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Florida Agency's Undercover Gator Farm Leads to 9 Arrests

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    Florida Agency's Undercover Gator Farm Leads to 9 Arrests
    AP (File)
    FILE - An undated file photo of an alligator. The Florida Fish and Wildlife Conservation commission began setting up an undercover operation four years ago in an effort to track down unpermitted alligator and alligator egg sales.

    Thousands of illegally harvested alligator eggs and several illegal alligator hunts were discovered by undercover officers working in a fully functional alligator farm set up by Florida's wildlife agency, leading to the arrest Wednesday of nine men on 44 felony charges.

    The Florida Fish and Wildlife Conservation commission began setting up the undercover operation four years ago in an effort to track down unpermitted alligator and alligator egg sales. The agency leased land in rural Arcadia in southwest Florida, bought equipment and alligators and ran the Sunshine Alligator Farm using two undercover officers who set up residence on the property.

    The officers would go to trade shows and began forming relationships with others in the tightly regulated industry.

    They soon set up a business arrangement with Robert Kelly Albritton and joined him on expeditions to harvest alligator eggs, which were brought to the agency's farm. Although Albritton had permits to harvest eggs, he took far more than he was allowed and violated rules restricting the number of nests from which he could take eggs, forged paperwork and violated a requirement that the activity be supervised by a certified wildlife biologist, according to an affidavit filed to obtain arrest warrants.

    The agency said Albritton, 36, worked with three others to illegally harvest more than 10,000 alligator eggs. The eggs and hatchlings were sold to a Louisiana farm. He and three others are facing felony racketeering charges, unlawful possession of alligator eggs and other charges. All were being held in county jails Wednesday evening and jail documents didn't say whether they had lawyers.

    In another case, four men were charged with unlawful possession of alligators and conspiracy to deal in stolen property after they sold 16 of the live reptiles to the undercover officers for an average of $100 each, driving the animals to the farm in a cow carrier with a tarp covering them.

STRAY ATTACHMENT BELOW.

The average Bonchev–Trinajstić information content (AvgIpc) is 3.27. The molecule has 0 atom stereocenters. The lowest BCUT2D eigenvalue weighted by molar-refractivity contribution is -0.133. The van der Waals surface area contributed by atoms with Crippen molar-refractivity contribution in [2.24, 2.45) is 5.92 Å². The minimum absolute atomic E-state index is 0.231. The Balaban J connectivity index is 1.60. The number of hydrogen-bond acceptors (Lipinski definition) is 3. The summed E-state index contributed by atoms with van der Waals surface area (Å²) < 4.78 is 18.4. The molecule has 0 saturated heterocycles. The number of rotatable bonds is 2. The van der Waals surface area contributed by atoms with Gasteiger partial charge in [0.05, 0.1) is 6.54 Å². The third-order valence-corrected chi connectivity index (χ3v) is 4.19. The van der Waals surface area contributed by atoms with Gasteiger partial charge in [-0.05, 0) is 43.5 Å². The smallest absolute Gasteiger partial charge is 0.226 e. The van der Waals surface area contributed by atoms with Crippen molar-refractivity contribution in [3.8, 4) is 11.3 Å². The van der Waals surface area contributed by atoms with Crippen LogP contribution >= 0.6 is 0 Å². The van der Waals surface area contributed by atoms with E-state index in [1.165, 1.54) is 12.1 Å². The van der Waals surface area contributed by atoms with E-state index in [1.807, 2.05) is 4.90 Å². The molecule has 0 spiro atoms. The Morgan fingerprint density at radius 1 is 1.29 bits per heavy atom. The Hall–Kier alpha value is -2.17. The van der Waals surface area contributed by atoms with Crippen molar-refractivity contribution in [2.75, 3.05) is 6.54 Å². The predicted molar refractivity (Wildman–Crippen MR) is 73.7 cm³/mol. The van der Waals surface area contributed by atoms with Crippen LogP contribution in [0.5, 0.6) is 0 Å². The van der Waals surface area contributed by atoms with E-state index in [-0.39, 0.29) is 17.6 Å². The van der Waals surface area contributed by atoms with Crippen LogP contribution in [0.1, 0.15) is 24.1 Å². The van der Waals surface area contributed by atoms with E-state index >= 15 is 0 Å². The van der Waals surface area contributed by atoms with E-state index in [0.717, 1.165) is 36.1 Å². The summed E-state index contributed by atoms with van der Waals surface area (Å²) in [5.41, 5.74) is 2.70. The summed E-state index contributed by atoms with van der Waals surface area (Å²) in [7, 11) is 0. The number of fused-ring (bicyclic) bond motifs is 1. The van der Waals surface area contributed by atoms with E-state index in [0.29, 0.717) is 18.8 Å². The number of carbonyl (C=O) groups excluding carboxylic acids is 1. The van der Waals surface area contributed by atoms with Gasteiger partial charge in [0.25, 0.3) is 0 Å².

In a third case, an alligator farm owner and hunting guide was charged with three felony counts of illegal possession of alligators and a felony count of killing a white Ibis. One of the officers saw alligators at Wayne Nichols' newly established farm and paperwork later revealed had not legally harvested them. Nichols captured a nearly 9-foot-long alligator, hooked it by the mouth and then tied it to a stake until he could text a client who paid $2,000 to kill it, according to an affidavit.

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    Three months later, Nichols was visiting the undercover farm when the officers suggested grilling hamburgers. The watched as Nichols shot and killed a white ibis, which is a protected species. Nichols cut a piece of breast meat from the bird and threw it on the grill and tossed the rest of the carcass to the farm alligators, according to the affidavit.

    Nichols, 41, was being held Wednesday night in a county jail. Jail records didn't indicate whether he has a lawyer.

    Florida Fish and Wildlife said they expect more arrests soon. Florida has more than 90 licensed alligator farms.

    "Many of these suspects were part of a criminal conspiracy," Maj. Grant Burton, head of the agency's Investigations Section, said in a press release announcing the arrests. "Their crimes pose serious environmental and economic consequences. These suspects not only damage Florida's valuable natural resources, they also harm law-abiding business owners by operating black markets that undermine the legal process."